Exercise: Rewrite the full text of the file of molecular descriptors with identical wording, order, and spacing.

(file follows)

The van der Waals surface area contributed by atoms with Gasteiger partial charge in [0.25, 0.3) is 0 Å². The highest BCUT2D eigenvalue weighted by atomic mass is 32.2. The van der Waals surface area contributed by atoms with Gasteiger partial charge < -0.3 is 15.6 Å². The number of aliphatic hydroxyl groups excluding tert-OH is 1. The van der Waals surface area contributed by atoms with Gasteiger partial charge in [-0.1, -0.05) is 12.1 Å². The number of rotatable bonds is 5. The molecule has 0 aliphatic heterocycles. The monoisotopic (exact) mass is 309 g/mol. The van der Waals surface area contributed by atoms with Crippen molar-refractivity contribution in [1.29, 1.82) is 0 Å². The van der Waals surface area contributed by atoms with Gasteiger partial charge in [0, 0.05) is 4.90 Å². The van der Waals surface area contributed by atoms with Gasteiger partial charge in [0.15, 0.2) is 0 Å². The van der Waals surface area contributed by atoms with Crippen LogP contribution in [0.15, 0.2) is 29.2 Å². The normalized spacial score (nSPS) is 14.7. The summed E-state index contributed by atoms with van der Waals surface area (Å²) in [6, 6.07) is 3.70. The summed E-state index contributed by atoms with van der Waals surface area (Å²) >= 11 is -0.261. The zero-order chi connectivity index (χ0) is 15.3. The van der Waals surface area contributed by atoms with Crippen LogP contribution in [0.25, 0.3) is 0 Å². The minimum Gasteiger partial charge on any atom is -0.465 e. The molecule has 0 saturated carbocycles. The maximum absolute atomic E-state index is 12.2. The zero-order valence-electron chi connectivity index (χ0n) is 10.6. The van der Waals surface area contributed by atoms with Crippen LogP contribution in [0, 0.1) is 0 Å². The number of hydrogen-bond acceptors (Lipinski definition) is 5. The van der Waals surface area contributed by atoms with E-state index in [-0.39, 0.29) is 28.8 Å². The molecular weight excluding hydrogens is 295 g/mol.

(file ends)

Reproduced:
The van der Waals surface area contributed by atoms with Gasteiger partial charge in [0.25, 0.3) is 0 Å². The highest BCUT2D eigenvalue weighted by atomic mass is 32.2. The van der Waals surface area contributed by atoms with Gasteiger partial charge < -0.3 is 15.6 Å². The number of aliphatic hydroxyl groups excluding tert-OH is 1. The van der Waals surface area contributed by atoms with Gasteiger partial charge in [-0.1, -0.05) is 12.1 Å². The number of rotatable bonds is 5. The molecule has 0 aliphatic heterocycles. The monoisotopic (exact) mass is 309 g/mol. The van der Waals surface area contributed by atoms with Crippen molar-refractivity contribution in [1.29, 1.82) is 0 Å². The van der Waals surface area contributed by atoms with Gasteiger partial charge in [0, 0.05) is 4.90 Å². The van der Waals surface area contributed by atoms with Gasteiger partial charge in [0.15, 0.2) is 0 Å². The van der Waals surface area contributed by atoms with Crippen LogP contribution in [0.15, 0.2) is 29.2 Å². The normalized spacial score (nSPS) is 14.7. The summed E-state index contributed by atoms with van der Waals surface area (Å²) in [6, 6.07) is 3.70. The summed E-state index contributed by atoms with van der Waals surface area (Å²) >= 11 is -0.261. The zero-order chi connectivity index (χ0) is 15.3. The van der Waals surface area contributed by atoms with Crippen LogP contribution in [0.25, 0.3) is 0 Å². The minimum Gasteiger partial charge on any atom is -0.465 e. The molecule has 0 saturated carbocycles. The maximum absolute atomic E-state index is 12.2. The zero-order valence-electron chi connectivity index (χ0n) is 10.6. The van der Waals surface area contributed by atoms with Crippen LogP contribution in [0, 0.1) is 0 Å². The number of hydrogen-bond acceptors (Lipinski definition) is 5. The van der Waals surface area contributed by atoms with E-state index in [-0.39, 0.29) is 28.8 Å². The molecular weight excluding hydrogens is 295 g/mol.